glenatron: (Iris)
The title of this post harks back to a previous one which is, in itself, quite weird. I don't feel like I have been using LJ for more than a quarter of my life, but there it is.

This is the last day of my thirties and I have to say, I have come out of it richer than I went into it. Chatting with one of my colleagues about this I realised I have been a ninja, a cowboy, a rock guitarist and a wizard in the last ten years. So at the very least my twelve-year-old self could be well content with my achievements.

I have also been divorced, found true love, travelled to the far side of the world, made new friends, played interesting music and enjoyed a lot of fine stories along the way.

I am taking the next few days off work and plan to dedicate them to a) not putting any pressure on myself of any kind and b) deciding what I'm going to do with the next part of my life. Obviously in a way where I ensure that b doesn't conflict with a there. We'll see how that works out. Either way, I have a [ profile] herecirm with me now, which makes everything better, and she's taking time out from work as well, so whatever we do will be together.
glenatron: (moody othello)
There were things about October 2005 that have shaped my life ever since. One of those things was that the Sequoia album came out, as I mentioned a couple of posts ago. But the biggest one, far and away the biggest, was that on the nineteenth of October 2005, Othello stepped off the horsebox onto the yard and I had a horse of my own for the first time.

A decade is a long time but I feel that I have spent that time well as regards my progress with horses. They were already central to the life I shared with my wife but having my own, in spite of my inexperience and general beginnerish awfulness ( paired with deep enthusiasm ) was a really big deal for me. Othello set me on the path of becoming a horseman, and the grief and pain of losing him fixed me on that course in a way that perhaps nothing else could have. The understanding of loss that I had gone through, gave me a connection to Sari when she lost one of the horses in her life a little later that year, which was how we first came to know one another.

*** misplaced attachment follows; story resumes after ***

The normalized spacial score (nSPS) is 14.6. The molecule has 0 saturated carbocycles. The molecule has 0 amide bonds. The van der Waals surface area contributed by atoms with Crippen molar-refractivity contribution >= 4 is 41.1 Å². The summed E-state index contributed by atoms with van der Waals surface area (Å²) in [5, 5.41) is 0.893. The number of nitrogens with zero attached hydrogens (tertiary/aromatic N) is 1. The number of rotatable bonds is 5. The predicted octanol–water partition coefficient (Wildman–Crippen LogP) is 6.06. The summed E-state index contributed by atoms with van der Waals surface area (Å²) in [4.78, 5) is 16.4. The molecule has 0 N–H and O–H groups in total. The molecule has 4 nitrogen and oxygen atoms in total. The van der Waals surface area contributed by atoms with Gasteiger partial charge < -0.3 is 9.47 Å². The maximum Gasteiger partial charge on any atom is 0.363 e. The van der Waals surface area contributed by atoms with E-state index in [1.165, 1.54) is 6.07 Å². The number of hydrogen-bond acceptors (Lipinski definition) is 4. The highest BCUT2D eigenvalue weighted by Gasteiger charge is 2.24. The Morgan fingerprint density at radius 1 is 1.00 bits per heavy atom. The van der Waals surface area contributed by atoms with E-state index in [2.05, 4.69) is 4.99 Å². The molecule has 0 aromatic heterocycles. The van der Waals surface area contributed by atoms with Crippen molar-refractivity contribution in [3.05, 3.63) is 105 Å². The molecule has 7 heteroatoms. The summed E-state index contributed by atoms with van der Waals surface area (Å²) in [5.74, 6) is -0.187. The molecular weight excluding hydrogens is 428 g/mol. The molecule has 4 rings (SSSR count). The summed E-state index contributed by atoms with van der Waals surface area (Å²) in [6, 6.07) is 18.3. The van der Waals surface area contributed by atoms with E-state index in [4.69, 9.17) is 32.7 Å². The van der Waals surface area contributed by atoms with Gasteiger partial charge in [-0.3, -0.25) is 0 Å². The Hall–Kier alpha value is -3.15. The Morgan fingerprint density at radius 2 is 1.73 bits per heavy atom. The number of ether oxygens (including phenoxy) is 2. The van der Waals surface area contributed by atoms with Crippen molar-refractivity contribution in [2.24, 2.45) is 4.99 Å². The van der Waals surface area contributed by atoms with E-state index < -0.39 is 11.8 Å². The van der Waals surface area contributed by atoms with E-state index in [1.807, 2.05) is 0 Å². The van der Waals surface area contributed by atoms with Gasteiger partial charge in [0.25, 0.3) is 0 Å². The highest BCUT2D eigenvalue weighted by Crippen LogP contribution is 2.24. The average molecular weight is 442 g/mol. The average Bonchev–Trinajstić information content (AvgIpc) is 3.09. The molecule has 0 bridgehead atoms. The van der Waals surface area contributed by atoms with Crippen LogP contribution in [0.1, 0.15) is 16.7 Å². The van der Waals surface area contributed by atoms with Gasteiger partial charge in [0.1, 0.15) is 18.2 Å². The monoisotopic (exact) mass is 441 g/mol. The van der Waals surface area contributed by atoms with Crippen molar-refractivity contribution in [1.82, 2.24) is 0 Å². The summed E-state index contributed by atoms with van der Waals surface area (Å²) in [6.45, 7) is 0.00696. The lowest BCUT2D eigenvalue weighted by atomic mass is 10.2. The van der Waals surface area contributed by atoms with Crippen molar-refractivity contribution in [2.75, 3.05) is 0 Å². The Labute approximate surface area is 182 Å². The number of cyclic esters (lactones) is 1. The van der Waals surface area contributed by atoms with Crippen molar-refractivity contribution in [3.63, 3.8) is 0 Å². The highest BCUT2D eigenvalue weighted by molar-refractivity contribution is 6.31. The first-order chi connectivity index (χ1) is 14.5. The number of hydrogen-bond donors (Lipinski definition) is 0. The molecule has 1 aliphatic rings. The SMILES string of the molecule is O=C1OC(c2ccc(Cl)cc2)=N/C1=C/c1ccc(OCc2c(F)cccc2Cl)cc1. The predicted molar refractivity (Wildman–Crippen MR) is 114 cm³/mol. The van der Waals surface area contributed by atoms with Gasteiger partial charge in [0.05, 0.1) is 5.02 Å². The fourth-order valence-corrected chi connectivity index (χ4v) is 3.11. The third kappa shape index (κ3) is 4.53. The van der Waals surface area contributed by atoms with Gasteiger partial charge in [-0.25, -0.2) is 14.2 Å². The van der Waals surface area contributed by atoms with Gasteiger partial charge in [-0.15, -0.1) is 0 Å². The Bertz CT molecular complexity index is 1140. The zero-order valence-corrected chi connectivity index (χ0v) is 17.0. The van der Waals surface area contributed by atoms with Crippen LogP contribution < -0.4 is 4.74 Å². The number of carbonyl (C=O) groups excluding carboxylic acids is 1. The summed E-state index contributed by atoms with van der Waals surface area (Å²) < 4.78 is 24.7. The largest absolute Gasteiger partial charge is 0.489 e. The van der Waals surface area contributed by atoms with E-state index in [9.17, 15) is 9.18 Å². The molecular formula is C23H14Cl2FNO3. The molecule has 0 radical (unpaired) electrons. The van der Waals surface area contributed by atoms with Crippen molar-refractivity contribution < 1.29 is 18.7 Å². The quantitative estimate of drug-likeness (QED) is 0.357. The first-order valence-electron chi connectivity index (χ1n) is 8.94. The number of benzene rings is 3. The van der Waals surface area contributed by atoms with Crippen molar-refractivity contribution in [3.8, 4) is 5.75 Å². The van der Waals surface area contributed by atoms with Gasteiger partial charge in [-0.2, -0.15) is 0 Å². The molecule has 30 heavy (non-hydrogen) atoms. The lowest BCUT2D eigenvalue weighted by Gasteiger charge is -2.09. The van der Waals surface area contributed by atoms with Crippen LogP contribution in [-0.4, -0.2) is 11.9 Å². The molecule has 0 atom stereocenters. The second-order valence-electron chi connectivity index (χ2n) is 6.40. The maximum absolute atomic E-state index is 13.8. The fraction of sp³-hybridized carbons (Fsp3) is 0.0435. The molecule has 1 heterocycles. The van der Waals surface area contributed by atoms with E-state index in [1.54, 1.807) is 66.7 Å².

Since then I have ridden colts in Texas, trained up a truly amazing trail horse, taught more than a handful of people about the basics ( and sometimes the less-basics ) of horsemanship and become a passable hand by British standards, albeit still the most average rider you will ever see. I'm working on that part. I have made some enduring friendships - including most of the people who will be reading this - and met a lot of brilliant, smart, interesting and sweet natured horses.

I have reached a different place now - that bright incandescence of enthusiasm is more of a steady glow now, it has resolved into part of me and, as you might have noticed, I am slower to share my opinions these days. It's not that I have lost confidence in them - I know more than I ever did and I am clearer about what needs to be done in many situations than most people are, but I have gradually learned that I can't help most people or their horses. If someone asks for help I will do what I can to assist, but I don't really feel that I have much to prove now. My horses tell me that I'm doing things alright by them and although I know that they are my life's work, I also feel that I need to focus on things that might make me a more immediate profit for a little while. Something that will maybe enable me to afford to spend at least a few years doing what I love most of all. I have used a lot of years up already, but with luck and some smarts, I think I could make enough to cross that bridge perhaps. If I can focus this dissolute mind on a couple of significant projects, at least.